Liverpool have finally won a game at Anfield! A last-minute winner sent the Reds into the top four after a comeback victory over Aston Villa.
Liverpool 2-1 Aston Villa
Anfield, Premier League
Saturday, 10 April 2021
Goals: Salah 56′, Alexander-Arnold 90+1′; Watkins 43′
All the post-match talk midweek was over the selection and the performance level in midfield, neither of which turned out to be good enough.
Changes against Villa were inevitable, therefore, but it was still a curious alignment that Jurgen Klopp chose.
Fabinho, Wijnaldum and Milner is not the most adventurous, lightning-quick or goal-laden trio, though they all show their worth in stamina levels, positional play and winning back possession.
Perhaps that was the point, as this was very much like a diamond midfield off the ball, Firmino dropping in deep again, Jota narrow and the Gini-Milner duo performing an awful lot of work both in the channels and centrally – maybe more shuttling work than an option like Thiago would be best-served being asked to perform.
Milner, in fairness, was fairly heavily involved and usually in a positive way, perhaps involved to encourage the speed and determination in the team’s play after the hopelessly inert showing in Europe.
The left-out crew
On the other side of the team selection equation, four players in particular stood out for not being picked.
Sadio Mane was maybe the least surprising of the quartet. The No. 10 was atrocious in midweek and has not been in good form for months; perhaps it was a case of rest ahead of the second leg, but he certainly couldn’t argue he deserved to be playing here in any case – and he was bad off the bench too, so another sub outing could follow in the second leg.
Kostas Tsimikas, meanwhile, may well be wishing he had stayed at Olympiacos at this point. They are miles clear domestically for the title and have the classic rivalry clash against Panathinaikos this weekend.
Instead, he was yet again sub, totalling five Premier League minutes on the pitch so far this season, despite Andy Robertson playing approximately twelve thousand matches in succession (it’s 49 starts this season for club and country). The Scot is never getting rested again.
Finally, the duo in midfield might have been picked for different reasons: Naby Keita as a show of faith and trust, and another opportunity after his midweek nightmare, and Thiago because, well, he’s extremely good and didn’t start midweek either.
Right now, Liverpool starting line-ups create more headlines than the on-pitch performances themselves.
Anfield frustrations come to an end
It’s easy to forget as it has been a while since a home league game, but the Reds came into this match still in the midst of a club-record losing streak.
The boss spoke ahead of kick-off that he expected to see the team play with “intensity” and it certainly marked an improvement in recent first-half performances, with Salah and Firmino going close early on. Jota should have scored too – the Reds should have been two or three up by half-time, in truth, without being anywhere near exceptional.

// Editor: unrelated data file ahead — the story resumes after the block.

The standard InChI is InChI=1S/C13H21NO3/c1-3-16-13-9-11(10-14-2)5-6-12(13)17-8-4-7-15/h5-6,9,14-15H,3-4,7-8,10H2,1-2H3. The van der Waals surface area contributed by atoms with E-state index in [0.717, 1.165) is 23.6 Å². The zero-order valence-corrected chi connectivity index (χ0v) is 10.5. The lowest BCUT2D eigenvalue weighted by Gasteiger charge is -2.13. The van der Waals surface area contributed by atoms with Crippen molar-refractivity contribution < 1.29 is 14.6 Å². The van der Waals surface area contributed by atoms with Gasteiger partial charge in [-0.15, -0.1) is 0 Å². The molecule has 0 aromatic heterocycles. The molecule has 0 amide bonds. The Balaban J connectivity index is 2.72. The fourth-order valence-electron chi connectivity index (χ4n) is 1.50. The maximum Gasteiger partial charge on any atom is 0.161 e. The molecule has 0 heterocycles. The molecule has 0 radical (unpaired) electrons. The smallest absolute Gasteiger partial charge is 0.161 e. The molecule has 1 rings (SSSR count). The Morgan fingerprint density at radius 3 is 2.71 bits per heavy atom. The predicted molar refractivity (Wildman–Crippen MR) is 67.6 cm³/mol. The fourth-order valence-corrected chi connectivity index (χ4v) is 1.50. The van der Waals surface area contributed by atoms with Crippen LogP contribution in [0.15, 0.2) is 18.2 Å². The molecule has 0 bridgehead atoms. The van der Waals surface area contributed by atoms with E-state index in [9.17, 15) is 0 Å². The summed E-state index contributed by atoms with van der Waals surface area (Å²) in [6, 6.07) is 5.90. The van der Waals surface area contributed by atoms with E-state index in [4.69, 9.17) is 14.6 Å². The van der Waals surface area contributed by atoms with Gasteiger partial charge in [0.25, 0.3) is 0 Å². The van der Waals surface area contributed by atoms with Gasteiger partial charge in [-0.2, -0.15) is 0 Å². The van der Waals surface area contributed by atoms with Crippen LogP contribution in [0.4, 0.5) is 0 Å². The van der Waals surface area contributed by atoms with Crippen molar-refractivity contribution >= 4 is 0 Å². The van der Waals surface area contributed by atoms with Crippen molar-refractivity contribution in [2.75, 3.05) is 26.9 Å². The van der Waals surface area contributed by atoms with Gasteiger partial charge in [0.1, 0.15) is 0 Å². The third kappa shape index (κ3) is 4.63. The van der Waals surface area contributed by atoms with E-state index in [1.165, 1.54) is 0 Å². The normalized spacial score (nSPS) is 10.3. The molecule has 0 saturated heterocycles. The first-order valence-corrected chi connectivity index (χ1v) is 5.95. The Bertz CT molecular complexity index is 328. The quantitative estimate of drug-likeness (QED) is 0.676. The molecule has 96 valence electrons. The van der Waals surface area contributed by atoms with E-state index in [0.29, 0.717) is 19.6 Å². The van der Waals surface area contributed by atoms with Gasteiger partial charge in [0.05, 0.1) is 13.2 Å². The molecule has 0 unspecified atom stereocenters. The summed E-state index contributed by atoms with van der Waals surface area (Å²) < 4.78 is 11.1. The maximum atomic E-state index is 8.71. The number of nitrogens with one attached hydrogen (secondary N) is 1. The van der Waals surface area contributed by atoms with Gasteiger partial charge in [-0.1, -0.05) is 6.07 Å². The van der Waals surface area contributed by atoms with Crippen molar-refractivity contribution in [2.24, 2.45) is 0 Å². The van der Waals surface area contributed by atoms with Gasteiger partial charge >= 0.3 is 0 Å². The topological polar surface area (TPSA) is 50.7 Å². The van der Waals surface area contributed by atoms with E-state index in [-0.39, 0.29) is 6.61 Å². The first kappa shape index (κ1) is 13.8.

Instead, missed chances at one end and missed challenges at the other meant it was another first half without a goal, another home game falling behind…but there the poor omens stopped, thankfully.
Despite a largely dreadful 20 minutes after netting the equaliser, the Reds did find a way.
An absolute rocket from Trent could not have been more timely, individually and for the club, with his stoppage-time winner giving Liverpool a first home league win since December 16.
The best and the bad of Brazil
‘Tache or no ‘tache, Ali has not had himself a good week. In Madrid he certainly should have done better with one or two of Real’s goals; at Anfield he absolutely should have stopped Oli Watkins’.
Our No. 1 hasn’t been his imperious self this season at all – injuries, Covid and personal circumstances all play parts in the reasons why – and we could do with him finding good, if not best, form in what’s left of the campaign. That said, there were some excellent moments of footwork in the first half to evade danger.
In the middle, Fabinho was largely decent and used the ball very well – doing everything we’d expect of him, in short.
But up front, Roberto Firmino had the biggest jump in performance level, showing many of the brilliant traits he has when on form: movement, clever passing and a great first touch.
Firmino in this form is a great asset and he was unlucky to see a deserved goal ruled out – and, quite frankly, it was an irritation to see him subbed as we sought the winner.
Onto Real Madrid, then. The short-lived burst of confidence from three straight wins was somewhat killed by our dismal first-leg showing, but there’s much to be said for it having been a kick up the backside, too.
Let’s be honest, the chances of a comeback are small. A two-nil win will do it, but huge improvements in all three thirds of the pitch are needed for that.
Liverpool have three big comebacks for the season and we must achieve two.
The first is done, ticked off here against Villa: a comeback after falling behind, winning the match and getting back to victorious ways at Anfield. For mental reasons as much as the points tally, that was crucial.
The second comeback is the Madrid aggregate scoreline – a big job, and even if we do it, it guarantees nothing beyond a likely meeting with Chelsea.
The third comeback is to claw back points to finish fourth. We’re in that place right now, but Chelsea, Spurs and the rest have a game more to play. That comeback is the longest race, and the most pivotal for summer and beyond.